You mean my answer from six years ago? It was valid then and remains so now. Yes, people want to play in real time, but that doesn't mean MsueScore is the right program to use for that. I have many different programs at once while I work, and I use each for its own purpose. it works nicely and allows MsueScore to have proge4essed nincredibly int he past six years, in way that would have been completely unimaginable if the focus had been on real-time performance instead.

That's not to say that someday, if enough people request it politely, real-time features couldn't be added to MuseScore. It remains, of course, open source, even six years later. So anything is possible when people get together respectfully in a spirit of cooperation.

In reply to by Marc Sabatella

Oh yes, I didn't see it was so old, but a Google search for 'Musescore 4 latency problems' led me here first.
I do take your point, which as you say, does remain, but I have to say so does mine, and it's a bit awful that we still have cause to raise this 6 years later ! I can't be the only one for whom this is a deal-breaking feature ? I would write in Musescore if I could, rather than recording everything in Cubase first, and then essentially doing it again in MS ! And woe betide me if I ever try to have both open at the same time ! :/

I love EVERY other aspect of MS, and have enormous respect for everyone who develops it - I guess I just can't quite believe that real time midi throughput from a keyboard hasn't been a primary aim from day 1 !! :)

In reply to by Marc Sabatella

I have tried everything to get rid of the lag but it wont go away. I am trying to write a music peice and every time I play it to see what it sounds like, It repeats notes, Doesn't play notes, and once it even made it change key. This is a very imporntant peice and I don't want it to fail. Please help me.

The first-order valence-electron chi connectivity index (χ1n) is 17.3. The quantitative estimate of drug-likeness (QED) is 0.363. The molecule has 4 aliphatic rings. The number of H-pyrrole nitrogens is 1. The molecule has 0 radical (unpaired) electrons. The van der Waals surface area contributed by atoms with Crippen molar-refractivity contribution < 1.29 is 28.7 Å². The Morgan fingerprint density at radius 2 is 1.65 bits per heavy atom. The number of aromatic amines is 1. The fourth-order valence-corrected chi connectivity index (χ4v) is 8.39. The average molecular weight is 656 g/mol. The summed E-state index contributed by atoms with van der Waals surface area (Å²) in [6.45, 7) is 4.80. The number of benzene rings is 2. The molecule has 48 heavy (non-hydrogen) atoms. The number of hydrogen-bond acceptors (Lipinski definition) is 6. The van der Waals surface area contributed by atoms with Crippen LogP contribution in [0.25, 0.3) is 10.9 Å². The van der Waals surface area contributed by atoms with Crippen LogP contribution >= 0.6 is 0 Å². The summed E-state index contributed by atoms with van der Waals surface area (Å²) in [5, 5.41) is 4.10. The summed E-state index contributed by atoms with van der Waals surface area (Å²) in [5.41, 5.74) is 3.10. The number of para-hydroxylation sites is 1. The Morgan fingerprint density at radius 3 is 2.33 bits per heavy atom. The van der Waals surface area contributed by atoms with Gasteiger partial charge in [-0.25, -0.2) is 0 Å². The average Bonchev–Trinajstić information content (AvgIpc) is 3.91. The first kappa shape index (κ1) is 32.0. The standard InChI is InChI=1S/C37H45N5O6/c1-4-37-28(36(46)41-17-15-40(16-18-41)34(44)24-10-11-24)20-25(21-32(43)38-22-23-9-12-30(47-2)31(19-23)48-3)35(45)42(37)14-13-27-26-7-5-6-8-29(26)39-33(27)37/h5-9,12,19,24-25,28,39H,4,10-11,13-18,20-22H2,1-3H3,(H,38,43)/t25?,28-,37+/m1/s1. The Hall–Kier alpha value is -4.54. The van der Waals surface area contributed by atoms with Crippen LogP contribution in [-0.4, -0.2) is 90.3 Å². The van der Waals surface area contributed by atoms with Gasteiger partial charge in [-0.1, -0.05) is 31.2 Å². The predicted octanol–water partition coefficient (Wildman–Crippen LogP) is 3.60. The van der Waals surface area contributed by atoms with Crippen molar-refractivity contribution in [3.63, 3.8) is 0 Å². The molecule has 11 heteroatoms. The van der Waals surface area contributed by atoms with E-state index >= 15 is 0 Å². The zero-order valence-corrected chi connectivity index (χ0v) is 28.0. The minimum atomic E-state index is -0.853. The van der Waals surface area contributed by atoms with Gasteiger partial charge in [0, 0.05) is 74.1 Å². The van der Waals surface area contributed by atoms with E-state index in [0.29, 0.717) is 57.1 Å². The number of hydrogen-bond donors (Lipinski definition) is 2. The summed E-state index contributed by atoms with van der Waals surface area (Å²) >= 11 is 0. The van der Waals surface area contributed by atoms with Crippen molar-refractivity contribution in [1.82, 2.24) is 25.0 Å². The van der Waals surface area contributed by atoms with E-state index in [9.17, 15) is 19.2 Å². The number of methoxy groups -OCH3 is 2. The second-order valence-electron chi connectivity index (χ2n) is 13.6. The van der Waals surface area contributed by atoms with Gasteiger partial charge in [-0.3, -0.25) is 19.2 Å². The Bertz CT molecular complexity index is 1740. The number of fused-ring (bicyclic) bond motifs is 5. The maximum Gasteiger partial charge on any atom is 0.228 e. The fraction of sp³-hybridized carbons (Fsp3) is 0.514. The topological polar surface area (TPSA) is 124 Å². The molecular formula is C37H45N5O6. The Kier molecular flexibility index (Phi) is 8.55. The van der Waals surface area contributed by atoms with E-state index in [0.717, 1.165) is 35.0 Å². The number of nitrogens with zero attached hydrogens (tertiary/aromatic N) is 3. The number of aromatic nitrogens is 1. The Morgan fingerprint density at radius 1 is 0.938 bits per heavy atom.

In reply to by belchanderson

As explained above, MuseScore simply is not designed for realtime performance. So, simply use a different program to act as your synthesizer when playing the keyboard.

It's not clear if you are also talking about some unrelated issue regarding repeating or dropped notes. If so, best to start a new thread and attach the score with the problem, and described exactly where the problem is.

In reply to by Marc Sabatella

I must say I was very disappointed after my upgrade to MS4 by this lag/delay. Why was this not an issue in MS3, but it is in MS4? It seems there is even no more MIDI input as there was in MS3. Even if you do not want to compose/play directly into MS (and I don't see why not if it was no issue before), you do want to sometimes play a few notes when editing, just to see whether it "sounds alright".
I strongly urge that an attempt is made to at least get back up to the standard of MS3 when it comes to this issue. If MS is "only" a music notation program, why spend so much effort in its sound and playback. So clearly it is much more, and to deprive the customer of "playing" with the improved soundfonts and instruments is just criminal: you're giving us a shiny new ball, but we cannot roll it ourselves!

I probably will revert back to MS3 just because of this problem.

In reply to by schoutens

I did not have any latency with MS3, but after I upgraded to MS4 I have an non-acceptable latency of at least half a second and it seems that there’s no way I can get rid of it. What is most irritating is the fact that I had to play around with MS for hours, trying various drivers and settings in vain.
It seems to me that MS4 has been launched too early.

In reply to by

Unfortunately, a small number of users are experiencing this, but as far as I know no one has succeeded in figuring out why it affects only them and not everyone else. Since no one report this during the beta testing period, there wasn't an opportunity to address it before release. You can't hold up a release for problems that aren't even known about of course - someone would have had to have reported the problem with steps to reproduce it in order to anyone to have been able to investigate further.

It's still the case, unfortunately, that no one seems to understand how to reproduce it. For most people everything responds normally. But fi you you ever do figure out a system setting to seems to be triggering the problem, definitely let us know!

In reply to by Marc Sabatella

Thank you Marc